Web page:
Yet, new businesses Max and Lucy’s (M & L) Ensaymadas and Kuya Lord’s Pop-Up Series defied these trends.

They grew during this challenging period. These businesses had sustained support from the Fil-Am community and grew largely in part from the high quality of their products, responsive customer service, and perhaps, stress and indulgent eating during this pandemic.

For those familiar with baking, leavening agents such as baking soda, baking powder and yeast are used to make the bread rise, a foaming action that traps air bubbles, giving the final ensaymada (butter cheese brioche) its nice, airy, fluffy, light texture. It is a process called “proofing.”

Much like proofing, M & L’s sales grew from 30 dozens every two weeks to 50 dozens a week for one distributor, and from 600 dozens a month to 600 dozens a week, Sagarbarria shared.

“Everybody is helping,” Sagarbarria, M & L’s CFO said in an interview: “During Mother’s Day and Nurses’ Week, we had an explosive growth of 100 dozens in a day.”

It went from a passion project of “simply wanting to preserve and promote the product that speaks so much of our Filipino culture and tradition, a moral obligation of sorts,” Zuñiga, COO wrote, to become a serious viable business. The growth compelled them to rent a commercial kitchen, and even with the new equipment, which already increased production capacity by tenfold, the production was still a week behind in satisfying demand.

The raves are heartfelt, as families would send boxes to their relatives in Northern California, Illinois, North Carolina, Boston, Mississippi, Georgia, Alabama, Texas, New Mexico and Maryland, opting to pay for next-day air shipment, just so they can share their enjoyment.

As with any good business, much like cream rising from its milk base, it is marked by elements of three P’s: people’s caring practices, product quality, and a process that is managed well through its details.

This personal observation, gained from regulating thousands of food manufacturers as a former public health regulatory professional of nearly 3 decades, matches the stated principles of Marcus Lemonis who is the star of “The Profit” on CNBC, CEO of Camping World, Good Sam, and two more businesses, and has a net worth of $2 billion. Of the three “P”s, Lemonis said that the “people are the most important.” Without good people, good processes and good products only do so much,” he emphasized.

The product and process: 64 dozens trashed as below quality standards

How did it start in the first place?

Sagarbarria’s mother, Mary Ann Demandante Sagarbarria, and Kay Sagarbarria had left the molds and proofer from when they operated House of Silvanas in Los Angeles.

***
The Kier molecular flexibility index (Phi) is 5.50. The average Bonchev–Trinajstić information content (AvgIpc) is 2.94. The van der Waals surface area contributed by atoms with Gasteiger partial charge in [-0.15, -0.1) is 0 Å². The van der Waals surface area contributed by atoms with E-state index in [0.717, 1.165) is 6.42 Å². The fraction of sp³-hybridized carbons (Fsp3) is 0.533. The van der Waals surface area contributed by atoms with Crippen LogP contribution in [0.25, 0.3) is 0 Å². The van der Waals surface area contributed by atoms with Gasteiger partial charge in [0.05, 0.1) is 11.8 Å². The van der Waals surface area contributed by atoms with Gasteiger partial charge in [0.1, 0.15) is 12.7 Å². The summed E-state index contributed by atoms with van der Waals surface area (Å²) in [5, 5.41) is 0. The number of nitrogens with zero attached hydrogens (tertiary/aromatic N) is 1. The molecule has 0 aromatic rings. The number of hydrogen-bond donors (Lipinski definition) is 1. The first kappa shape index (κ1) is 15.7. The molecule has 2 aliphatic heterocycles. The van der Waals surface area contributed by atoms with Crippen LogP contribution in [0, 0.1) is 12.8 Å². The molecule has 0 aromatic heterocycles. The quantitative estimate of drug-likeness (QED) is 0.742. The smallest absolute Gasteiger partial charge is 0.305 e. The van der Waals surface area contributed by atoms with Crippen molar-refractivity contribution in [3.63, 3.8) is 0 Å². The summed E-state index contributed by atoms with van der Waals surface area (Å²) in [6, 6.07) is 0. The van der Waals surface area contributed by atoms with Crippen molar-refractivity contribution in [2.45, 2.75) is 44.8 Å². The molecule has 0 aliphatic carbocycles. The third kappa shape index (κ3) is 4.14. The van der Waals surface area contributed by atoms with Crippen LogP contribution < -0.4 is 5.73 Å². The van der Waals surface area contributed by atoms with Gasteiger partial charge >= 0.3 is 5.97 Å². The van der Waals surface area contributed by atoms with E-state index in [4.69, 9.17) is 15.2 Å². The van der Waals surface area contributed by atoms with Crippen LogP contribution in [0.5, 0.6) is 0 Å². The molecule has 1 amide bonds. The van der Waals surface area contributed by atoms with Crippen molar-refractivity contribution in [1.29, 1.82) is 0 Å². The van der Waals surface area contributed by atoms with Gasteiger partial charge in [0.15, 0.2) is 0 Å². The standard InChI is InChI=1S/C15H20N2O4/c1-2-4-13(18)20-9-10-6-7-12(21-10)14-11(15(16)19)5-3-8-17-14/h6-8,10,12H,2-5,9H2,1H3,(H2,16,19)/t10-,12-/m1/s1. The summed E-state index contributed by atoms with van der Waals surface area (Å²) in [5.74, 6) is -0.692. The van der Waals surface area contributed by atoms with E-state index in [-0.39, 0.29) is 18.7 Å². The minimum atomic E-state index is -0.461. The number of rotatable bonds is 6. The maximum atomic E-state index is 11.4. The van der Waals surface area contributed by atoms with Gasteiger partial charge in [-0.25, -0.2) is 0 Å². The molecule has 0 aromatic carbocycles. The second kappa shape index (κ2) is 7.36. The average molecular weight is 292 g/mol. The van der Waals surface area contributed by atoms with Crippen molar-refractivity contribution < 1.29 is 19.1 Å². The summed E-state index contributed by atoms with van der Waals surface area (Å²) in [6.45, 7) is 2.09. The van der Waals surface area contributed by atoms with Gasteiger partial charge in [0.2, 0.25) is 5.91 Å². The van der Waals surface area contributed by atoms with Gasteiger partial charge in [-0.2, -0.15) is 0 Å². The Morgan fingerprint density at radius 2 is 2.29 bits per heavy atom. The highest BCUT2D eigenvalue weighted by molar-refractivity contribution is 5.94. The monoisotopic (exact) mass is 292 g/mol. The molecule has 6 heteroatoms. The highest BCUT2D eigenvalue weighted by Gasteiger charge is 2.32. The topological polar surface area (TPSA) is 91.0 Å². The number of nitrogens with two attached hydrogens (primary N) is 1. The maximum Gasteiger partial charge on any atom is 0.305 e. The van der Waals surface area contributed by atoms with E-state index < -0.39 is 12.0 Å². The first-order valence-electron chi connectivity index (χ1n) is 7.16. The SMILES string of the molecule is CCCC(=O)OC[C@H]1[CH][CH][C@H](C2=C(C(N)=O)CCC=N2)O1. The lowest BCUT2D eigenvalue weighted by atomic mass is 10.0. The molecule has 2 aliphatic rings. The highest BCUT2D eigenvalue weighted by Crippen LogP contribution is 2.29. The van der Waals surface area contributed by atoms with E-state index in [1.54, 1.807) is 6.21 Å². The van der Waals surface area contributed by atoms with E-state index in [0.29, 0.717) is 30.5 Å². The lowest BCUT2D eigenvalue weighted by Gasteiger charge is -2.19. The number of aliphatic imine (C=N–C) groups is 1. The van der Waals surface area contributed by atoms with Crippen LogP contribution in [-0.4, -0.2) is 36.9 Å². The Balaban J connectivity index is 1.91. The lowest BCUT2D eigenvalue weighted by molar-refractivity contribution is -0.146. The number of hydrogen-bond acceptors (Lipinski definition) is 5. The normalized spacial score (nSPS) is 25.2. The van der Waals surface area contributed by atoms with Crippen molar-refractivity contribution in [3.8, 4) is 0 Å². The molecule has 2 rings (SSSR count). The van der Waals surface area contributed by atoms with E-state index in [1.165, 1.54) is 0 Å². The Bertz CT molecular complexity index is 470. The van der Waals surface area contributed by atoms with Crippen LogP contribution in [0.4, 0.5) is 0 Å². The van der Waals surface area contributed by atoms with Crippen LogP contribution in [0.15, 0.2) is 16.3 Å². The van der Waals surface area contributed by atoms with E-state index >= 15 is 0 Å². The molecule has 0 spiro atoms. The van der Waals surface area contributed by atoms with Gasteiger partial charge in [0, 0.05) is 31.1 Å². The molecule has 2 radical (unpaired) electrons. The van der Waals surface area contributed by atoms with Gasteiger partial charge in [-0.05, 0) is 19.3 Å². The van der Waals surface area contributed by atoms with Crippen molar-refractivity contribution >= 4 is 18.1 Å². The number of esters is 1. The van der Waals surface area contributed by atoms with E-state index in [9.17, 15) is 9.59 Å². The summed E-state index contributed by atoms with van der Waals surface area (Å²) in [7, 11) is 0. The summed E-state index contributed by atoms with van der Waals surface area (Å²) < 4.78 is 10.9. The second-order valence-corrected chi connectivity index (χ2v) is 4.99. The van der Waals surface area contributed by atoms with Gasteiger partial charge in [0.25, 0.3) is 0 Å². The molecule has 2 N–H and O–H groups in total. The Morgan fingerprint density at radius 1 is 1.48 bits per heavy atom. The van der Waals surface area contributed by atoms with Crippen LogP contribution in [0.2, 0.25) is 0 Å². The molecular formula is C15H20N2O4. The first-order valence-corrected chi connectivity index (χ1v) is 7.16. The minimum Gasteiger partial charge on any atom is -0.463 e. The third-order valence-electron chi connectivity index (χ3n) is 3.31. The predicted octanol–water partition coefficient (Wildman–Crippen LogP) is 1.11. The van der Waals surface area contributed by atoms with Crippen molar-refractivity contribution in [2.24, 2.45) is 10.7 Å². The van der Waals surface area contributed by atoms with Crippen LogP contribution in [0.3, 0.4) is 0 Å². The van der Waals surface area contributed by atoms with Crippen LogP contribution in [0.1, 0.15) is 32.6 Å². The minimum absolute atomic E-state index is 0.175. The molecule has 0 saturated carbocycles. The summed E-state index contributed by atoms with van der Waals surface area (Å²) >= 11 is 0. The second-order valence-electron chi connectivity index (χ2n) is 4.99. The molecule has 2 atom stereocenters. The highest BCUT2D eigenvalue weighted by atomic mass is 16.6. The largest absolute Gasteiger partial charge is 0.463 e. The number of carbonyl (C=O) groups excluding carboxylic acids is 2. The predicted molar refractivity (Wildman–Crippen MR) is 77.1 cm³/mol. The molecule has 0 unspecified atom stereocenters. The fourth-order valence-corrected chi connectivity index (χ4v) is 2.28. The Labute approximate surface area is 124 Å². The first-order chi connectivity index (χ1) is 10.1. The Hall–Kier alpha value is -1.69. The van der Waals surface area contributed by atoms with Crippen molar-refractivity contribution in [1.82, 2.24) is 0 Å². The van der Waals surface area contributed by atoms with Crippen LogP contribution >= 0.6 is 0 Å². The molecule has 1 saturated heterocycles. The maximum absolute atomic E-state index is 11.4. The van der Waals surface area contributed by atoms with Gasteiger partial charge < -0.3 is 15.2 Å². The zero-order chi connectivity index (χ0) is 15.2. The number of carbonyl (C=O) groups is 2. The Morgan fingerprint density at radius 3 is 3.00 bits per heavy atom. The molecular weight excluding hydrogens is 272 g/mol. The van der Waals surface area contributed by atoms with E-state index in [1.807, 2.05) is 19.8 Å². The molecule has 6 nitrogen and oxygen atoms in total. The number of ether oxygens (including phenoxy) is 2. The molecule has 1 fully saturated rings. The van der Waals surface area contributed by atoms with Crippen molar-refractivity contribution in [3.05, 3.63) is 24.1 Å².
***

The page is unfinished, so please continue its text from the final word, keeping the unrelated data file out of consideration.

Zuñiga started to experiment with the recipe, just “wanting to share a family recipe that has been preserved by both tradition and love.”

He experimented with different types of flour, given their varying protein content and finding the right sources for the cheese and butter for the topping.

Then, the production molds became an issue; they barely had enough to meet the customers’ orders. They had to find a local source that would make the molds of them in the thousands.

Max and Lucy’s team | Photo courtesy of Max and Lucy’s

The ensaymadas are baked fresh daily, six days a week by a dedicated crew of musicians, headed by Zuñiga, whose shift starts at 3:30 a.m. and ends at 5 p.m. His only day off is Monday yet, he still works at another job, an eight-hour shift.

The production crew consists of musicians/friends, who had lost their full-time jobs during this pandemic. His mom, Carmencita Zuniga, though retired, has become active in helping with the production, and providing home-cooked meals to the crew.

In transitioning to the new commercial kitchen, 64 dozens were trashed, as the brioche was too dry and the convection oven temperature and times had to be adjusted. They simply did not meet the high-quality standards set by the owners.

“Everyone is helping,” with love and respect, Zuñiga noted of the production, which includes Xave Avendaño, a junior at St. Genevieve High School.

I asked him how long he works, and he responded: “I work as long as Tito Mike needs me.”

Xave clocks in at the last two hours of the production day, works with a smile, and looks forward to what to give his family for the holidays.

Like family, the production crew is treated well, including their distributors who are paid their commissions. Though others have offered to open up new markets to sell to grocery stores, the co-owners have paused, as they put a premium on the quality of their products, which are freshly baked and best consumed right away.